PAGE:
No End to Poverty in the South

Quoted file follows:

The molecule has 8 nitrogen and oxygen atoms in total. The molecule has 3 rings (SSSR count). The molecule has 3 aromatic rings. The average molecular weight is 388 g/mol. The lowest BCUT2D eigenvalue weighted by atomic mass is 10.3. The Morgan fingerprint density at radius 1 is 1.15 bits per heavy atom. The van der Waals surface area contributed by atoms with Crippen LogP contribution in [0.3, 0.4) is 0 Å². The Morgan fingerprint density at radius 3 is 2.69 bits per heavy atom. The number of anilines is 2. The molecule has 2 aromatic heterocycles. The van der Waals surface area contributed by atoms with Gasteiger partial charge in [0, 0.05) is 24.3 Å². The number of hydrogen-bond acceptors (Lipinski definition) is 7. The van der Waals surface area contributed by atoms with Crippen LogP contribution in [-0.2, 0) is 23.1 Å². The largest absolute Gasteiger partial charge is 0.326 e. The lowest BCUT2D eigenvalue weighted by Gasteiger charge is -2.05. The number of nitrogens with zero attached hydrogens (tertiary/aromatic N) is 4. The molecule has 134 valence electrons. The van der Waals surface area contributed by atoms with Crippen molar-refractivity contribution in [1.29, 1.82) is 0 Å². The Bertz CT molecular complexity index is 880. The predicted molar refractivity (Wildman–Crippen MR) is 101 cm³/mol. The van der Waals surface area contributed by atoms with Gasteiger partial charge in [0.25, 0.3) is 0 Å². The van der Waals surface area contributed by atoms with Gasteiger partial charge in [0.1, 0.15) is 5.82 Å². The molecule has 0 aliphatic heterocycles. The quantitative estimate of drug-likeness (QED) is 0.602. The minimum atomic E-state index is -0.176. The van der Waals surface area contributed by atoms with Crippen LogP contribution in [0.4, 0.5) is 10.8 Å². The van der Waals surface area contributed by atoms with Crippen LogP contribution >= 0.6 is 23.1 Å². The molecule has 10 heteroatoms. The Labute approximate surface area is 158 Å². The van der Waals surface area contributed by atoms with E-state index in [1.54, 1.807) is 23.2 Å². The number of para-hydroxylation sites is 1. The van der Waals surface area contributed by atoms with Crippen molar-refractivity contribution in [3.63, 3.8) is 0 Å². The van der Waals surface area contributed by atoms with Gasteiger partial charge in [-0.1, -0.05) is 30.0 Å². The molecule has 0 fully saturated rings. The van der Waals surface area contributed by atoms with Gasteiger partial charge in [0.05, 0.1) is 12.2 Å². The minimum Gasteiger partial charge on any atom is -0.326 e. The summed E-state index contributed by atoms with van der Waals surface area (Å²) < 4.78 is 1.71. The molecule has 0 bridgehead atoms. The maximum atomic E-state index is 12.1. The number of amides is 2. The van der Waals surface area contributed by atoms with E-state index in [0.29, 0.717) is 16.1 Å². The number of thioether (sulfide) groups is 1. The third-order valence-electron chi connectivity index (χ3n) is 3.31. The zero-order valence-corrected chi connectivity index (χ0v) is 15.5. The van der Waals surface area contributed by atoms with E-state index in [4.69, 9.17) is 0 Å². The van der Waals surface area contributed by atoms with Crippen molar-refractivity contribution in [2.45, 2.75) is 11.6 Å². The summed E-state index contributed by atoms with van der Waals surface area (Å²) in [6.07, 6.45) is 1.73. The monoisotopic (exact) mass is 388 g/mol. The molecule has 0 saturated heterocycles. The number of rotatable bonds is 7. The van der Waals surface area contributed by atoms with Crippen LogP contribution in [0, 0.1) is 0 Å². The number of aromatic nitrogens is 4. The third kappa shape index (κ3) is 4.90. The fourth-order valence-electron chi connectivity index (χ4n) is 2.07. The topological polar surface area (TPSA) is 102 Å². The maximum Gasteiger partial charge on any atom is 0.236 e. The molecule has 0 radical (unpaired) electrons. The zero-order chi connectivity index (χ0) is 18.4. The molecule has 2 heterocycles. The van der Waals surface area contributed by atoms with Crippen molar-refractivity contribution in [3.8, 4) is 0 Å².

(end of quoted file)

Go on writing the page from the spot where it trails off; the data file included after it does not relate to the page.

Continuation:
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By Frederick Philander KEETMANSHOOP Since the 1993/4 finding and statistics of the Namibia Household Income and Expenditure Survey statistics became known, the poverty levels of communities in the country have increased. So said the minister of Regional, Local Government, Housing and Rural Development, John Pandeni, on Friday evening during a fund-raising effort for the Keetmanshoop Urban Constituency. Pandeni delivered the keynote address at the occasion on behalf of President Hifikepunye Pohamba who is presently in China for the Forum on China/Africa Cooporation meeting with more than 50 other African Heads of State. “What is the true reflection of the reality, are we worse off or are we doing well as a nation? I am made to believe that Namibia is relatively prosperous and we are ranked as a ‘low middle income country’ based on per capita income of over US$2ÃÆ’Æ‘ÀÃ…ÃÆ”šÃ‚ 000. This is so because Namibia’s economy is dualistic and therefore the average income cannot be spread across all citizens since income levels are not the same,” said Pandeni, who encouraged those present to contribute towards the erection of a horseshoe market for Keetmanshoop, a project that was initiated by Karas Regional Councillor Hilma Nicanor. The expected ‘rich tycoons’ did not pitch up at the event which ended with a total of N$112ÃÆ’Æ‘ÀÃ…ÃÆ”šÃ‚ 000 being raised for a project in need of an amount of N$800ÃÆ’Æ‘ÀÃ…ÃÆ”šÃ‚ 000. “The report then stated that the annual income of a German-speaking Namibian was about 20 times that of an Oshiwambo-speaking Namibian and more than 23 times that of a San citizen, whilst the average income of a female-headed household was half of their counterparts. The reality on the ground therefore requires that we address and find amicable solutions to the poverty situation in our country and deal with it so that we meet the objective of Vision 2030 when we would like to see a prosperous Namibian nation,” he said. Pandeni discouraged the people of the South from trying to find solace in alcohol and also warned the youth against the negative effects of foreign influences, habits and customs. “Poverty can be overcome if we all stand and work together. Stop wasting money on alcohol in efforts to forget your problems, which will remain unless we work harder than what the case has been so far in the Karas Region. To the youth I want to say: stop attending the dream world outlets and focus on the positive side of things,” said Pandeni, who urged the region to activate business activities for people to generate income from opportunities on a small and medium enterprise level. “The country’s business people are the engines of growth in our society, and we would like to see this opportunity extended to less fortunate members of our communities. Fund-raising efforts like this contribute to that objective. Funds generated can make significant changes in the lives of some of our people. Sometimes we fear the unknown and sometimes we think these people, if we help them today, may become better and more prosperous business people than us,” Pandeni said. He further informed those present that no business can grow on the back of someone else. “Helping to create small and medium enterprises, needed by business people as retail off-setters of products, the current business community will contribute towards consolidating their own enterprises. It is time for such business people to help others now as well. Let us be seen to be responding to our corporate responsibility,” said Pandeni.